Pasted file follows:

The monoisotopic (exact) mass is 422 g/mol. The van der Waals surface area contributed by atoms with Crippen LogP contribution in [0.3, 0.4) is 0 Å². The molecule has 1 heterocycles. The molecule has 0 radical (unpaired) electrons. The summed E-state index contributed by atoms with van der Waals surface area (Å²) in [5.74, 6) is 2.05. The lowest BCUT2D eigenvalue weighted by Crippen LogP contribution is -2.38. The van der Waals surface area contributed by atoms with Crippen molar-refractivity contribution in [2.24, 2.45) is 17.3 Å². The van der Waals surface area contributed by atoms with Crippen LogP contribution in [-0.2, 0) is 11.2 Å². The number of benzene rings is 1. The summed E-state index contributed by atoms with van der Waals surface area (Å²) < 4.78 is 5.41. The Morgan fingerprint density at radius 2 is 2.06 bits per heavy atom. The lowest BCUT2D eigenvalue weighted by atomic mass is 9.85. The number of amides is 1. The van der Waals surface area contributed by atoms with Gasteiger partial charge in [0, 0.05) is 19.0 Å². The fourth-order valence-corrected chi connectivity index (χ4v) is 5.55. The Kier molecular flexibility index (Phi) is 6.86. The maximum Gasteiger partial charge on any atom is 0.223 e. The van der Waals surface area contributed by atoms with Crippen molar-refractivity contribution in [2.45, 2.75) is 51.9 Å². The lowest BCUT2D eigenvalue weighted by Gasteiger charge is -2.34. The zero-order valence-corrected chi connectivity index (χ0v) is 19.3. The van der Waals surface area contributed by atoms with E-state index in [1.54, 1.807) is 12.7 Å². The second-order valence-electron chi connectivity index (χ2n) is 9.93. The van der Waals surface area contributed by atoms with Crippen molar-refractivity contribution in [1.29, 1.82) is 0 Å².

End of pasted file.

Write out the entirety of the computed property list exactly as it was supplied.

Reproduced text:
The monoisotopic (exact) mass is 422 g/mol. The van der Waals surface area contributed by atoms with Crippen LogP contribution in [0.3, 0.4) is 0 Å². The molecule has 1 heterocycles. The molecule has 0 radical (unpaired) electrons. The summed E-state index contributed by atoms with van der Waals surface area (Å²) in [5.74, 6) is 2.05. The lowest BCUT2D eigenvalue weighted by Crippen LogP contribution is -2.38. The van der Waals surface area contributed by atoms with Crippen molar-refractivity contribution in [2.24, 2.45) is 17.3 Å². The van der Waals surface area contributed by atoms with Crippen LogP contribution in [-0.2, 0) is 11.2 Å². The number of benzene rings is 1. The summed E-state index contributed by atoms with van der Waals surface area (Å²) < 4.78 is 5.41. The Morgan fingerprint density at radius 2 is 2.06 bits per heavy atom. The lowest BCUT2D eigenvalue weighted by atomic mass is 9.85. The number of amides is 1. The van der Waals surface area contributed by atoms with Gasteiger partial charge in [0, 0.05) is 19.0 Å². The fourth-order valence-corrected chi connectivity index (χ4v) is 5.55. The Kier molecular flexibility index (Phi) is 6.86. The maximum Gasteiger partial charge on any atom is 0.223 e. The van der Waals surface area contributed by atoms with Crippen molar-refractivity contribution in [2.45, 2.75) is 51.9 Å². The lowest BCUT2D eigenvalue weighted by Gasteiger charge is -2.34. The zero-order valence-corrected chi connectivity index (χ0v) is 19.3. The van der Waals surface area contributed by atoms with E-state index in [1.54, 1.807) is 12.7 Å². The second-order valence-electron chi connectivity index (χ2n) is 9.93. The van der Waals surface area contributed by atoms with Crippen molar-refractivity contribution in [1.29, 1.82) is 0 Å².